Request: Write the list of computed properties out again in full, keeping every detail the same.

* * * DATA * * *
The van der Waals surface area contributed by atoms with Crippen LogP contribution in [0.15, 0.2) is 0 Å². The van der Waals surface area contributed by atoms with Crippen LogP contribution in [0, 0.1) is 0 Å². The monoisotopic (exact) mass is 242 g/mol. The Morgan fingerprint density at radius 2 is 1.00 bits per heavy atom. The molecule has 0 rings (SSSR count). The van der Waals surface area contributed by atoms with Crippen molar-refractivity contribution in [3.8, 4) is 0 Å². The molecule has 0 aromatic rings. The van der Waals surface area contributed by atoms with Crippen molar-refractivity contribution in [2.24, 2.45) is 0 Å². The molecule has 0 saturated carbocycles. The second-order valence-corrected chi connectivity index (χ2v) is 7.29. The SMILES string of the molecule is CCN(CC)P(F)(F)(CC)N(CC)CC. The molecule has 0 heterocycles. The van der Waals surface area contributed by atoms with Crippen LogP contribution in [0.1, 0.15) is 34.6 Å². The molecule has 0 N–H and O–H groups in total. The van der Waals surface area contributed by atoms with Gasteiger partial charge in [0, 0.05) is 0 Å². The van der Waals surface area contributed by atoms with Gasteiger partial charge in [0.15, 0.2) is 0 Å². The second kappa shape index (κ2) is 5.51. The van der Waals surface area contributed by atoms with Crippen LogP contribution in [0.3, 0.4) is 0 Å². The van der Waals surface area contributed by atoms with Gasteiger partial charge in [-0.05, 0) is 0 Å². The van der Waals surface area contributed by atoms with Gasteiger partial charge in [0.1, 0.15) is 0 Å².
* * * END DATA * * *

The van der Waals surface area contributed by atoms with Crippen LogP contribution in [0.15, 0.2) is 0 Å². The van der Waals surface area contributed by atoms with Crippen LogP contribution in [0, 0.1) is 0 Å². The monoisotopic (exact) mass is 242 g/mol. The Morgan fingerprint density at radius 2 is 1.00 bits per heavy atom. The molecule has 0 rings (SSSR count). The van der Waals surface area contributed by atoms with Crippen molar-refractivity contribution in [3.8, 4) is 0 Å². The molecule has 0 aromatic rings. The van der Waals surface area contributed by atoms with Crippen molar-refractivity contribution in [2.24, 2.45) is 0 Å². The molecule has 0 saturated carbocycles. The second-order valence-corrected chi connectivity index (χ2v) is 7.29. The SMILES string of the molecule is CCN(CC)P(F)(F)(CC)N(CC)CC. The molecule has 0 heterocycles. The van der Waals surface area contributed by atoms with Crippen LogP contribution in [0.1, 0.15) is 34.6 Å². The molecule has 0 N–H and O–H groups in total. The van der Waals surface area contributed by atoms with Gasteiger partial charge in [0, 0.05) is 0 Å². The van der Waals surface area contributed by atoms with Gasteiger partial charge in [0.15, 0.2) is 0 Å². The second kappa shape index (κ2) is 5.51. The van der Waals surface area contributed by atoms with Crippen LogP contribution in [0.3, 0.4) is 0 Å². The van der Waals surface area contributed by atoms with Gasteiger partial charge in [-0.05, 0) is 0 Å². The van der Waals surface area contributed by atoms with Gasteiger partial charge in [0.1, 0.15) is 0 Å².